A Reflection on “Do No Harm”

In the process of forgiveness that we have outlined in two different books (Forgiveness Is a Choice and The Forgiving Life) there is one part of the process in which we ask the forgiver to “Do no harm” to the one who has been unjust. This idea of “Do no harm” is actually transitional to the even more difficult challenge to love the one who has hurt you. Yet, “Do no harm,” even though an earlier and supposedly easier part of the process, is anything but easy.

To “Do no harm” means three things: 1) Do not do obvious harm to the one who hurt you (being rude, for example); 2) Do not do subtle harm (a sneer, ignoring at a gathering, being neutral to this fellow human being); and 3) Do not do harm to others. In other words, when you are angry with Person X, it is easier than you think to displace that anger onto Persons Y and Z. If others have to ask, “What is wrong with her (him) today?” perhaps that is a cue that you are displacing anger from one incident into your current interactions.

It is at these times that it is good to take stock of your anger and to ask, “Whom do I need to forgive today? Am I ‘doing no harm’ as I practice forgiveness? Am I being vigilant not to harm innocent others because of what I am suffering?”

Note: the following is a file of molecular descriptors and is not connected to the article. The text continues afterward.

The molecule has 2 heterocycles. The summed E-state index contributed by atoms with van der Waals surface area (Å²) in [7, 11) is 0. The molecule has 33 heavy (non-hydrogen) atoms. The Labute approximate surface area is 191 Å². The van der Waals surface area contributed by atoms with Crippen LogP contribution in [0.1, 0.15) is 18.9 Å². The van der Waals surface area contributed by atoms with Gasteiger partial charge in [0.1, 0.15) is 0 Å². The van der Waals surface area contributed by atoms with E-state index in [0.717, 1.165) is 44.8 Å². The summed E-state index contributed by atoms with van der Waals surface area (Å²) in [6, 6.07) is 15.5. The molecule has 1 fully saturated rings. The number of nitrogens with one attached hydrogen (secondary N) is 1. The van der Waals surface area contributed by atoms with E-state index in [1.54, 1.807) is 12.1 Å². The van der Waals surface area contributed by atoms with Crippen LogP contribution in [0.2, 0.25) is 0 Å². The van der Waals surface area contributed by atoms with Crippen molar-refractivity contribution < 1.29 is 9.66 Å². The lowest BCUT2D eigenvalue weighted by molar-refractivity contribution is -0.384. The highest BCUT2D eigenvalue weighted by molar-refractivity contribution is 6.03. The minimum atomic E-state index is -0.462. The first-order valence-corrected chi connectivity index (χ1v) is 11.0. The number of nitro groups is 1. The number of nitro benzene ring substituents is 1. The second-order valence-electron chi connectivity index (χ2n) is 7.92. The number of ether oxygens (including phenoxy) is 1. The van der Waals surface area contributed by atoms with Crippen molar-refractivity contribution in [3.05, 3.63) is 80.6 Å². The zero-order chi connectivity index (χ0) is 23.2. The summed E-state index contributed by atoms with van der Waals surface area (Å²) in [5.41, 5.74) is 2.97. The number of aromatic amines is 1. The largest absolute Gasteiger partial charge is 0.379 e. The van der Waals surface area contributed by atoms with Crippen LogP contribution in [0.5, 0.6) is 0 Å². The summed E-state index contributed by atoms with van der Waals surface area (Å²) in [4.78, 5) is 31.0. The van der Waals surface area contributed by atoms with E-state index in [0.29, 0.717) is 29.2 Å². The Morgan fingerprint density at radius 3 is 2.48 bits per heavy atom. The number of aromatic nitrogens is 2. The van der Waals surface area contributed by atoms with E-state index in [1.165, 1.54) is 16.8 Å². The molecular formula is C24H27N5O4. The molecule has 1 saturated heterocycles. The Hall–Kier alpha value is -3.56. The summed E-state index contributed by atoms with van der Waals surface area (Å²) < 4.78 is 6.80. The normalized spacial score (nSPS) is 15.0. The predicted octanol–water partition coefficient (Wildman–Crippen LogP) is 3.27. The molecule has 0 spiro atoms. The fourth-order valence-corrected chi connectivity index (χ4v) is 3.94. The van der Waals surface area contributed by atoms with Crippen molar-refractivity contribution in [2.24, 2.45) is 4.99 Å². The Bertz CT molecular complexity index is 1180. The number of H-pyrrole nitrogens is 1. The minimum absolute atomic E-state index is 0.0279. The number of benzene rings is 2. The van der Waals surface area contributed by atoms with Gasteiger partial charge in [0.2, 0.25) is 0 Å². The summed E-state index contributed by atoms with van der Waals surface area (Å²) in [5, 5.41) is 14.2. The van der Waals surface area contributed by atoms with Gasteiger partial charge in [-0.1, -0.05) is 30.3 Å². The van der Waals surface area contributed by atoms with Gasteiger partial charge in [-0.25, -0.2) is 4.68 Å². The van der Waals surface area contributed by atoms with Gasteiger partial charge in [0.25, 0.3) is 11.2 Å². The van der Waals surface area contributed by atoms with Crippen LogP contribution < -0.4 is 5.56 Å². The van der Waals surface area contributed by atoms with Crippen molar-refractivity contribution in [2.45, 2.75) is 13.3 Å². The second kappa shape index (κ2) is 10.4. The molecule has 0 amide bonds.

My challenge to you today: Do no harm to anyone throughout this entire day…..and repeat tomorrow…..and the day after that.


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  1. queendjh says:

    This is so true. I had to use a scale of 1 to 10 and if my anger went over 5 I had to take inventory to determine if I was angry about what happened today or about somehow in my past. If my anger was over 8 my anger was from home past and needed to be sorted out and addressed so I would do no harm. Thank Dr Enright for “do no harm “

  2. Samantha says:

    Queen DJH speaks with wisdom on this topic. If we let our anger build, then we might victimize not only the one who hurt us but also others who now become innocent victims of our high anger.


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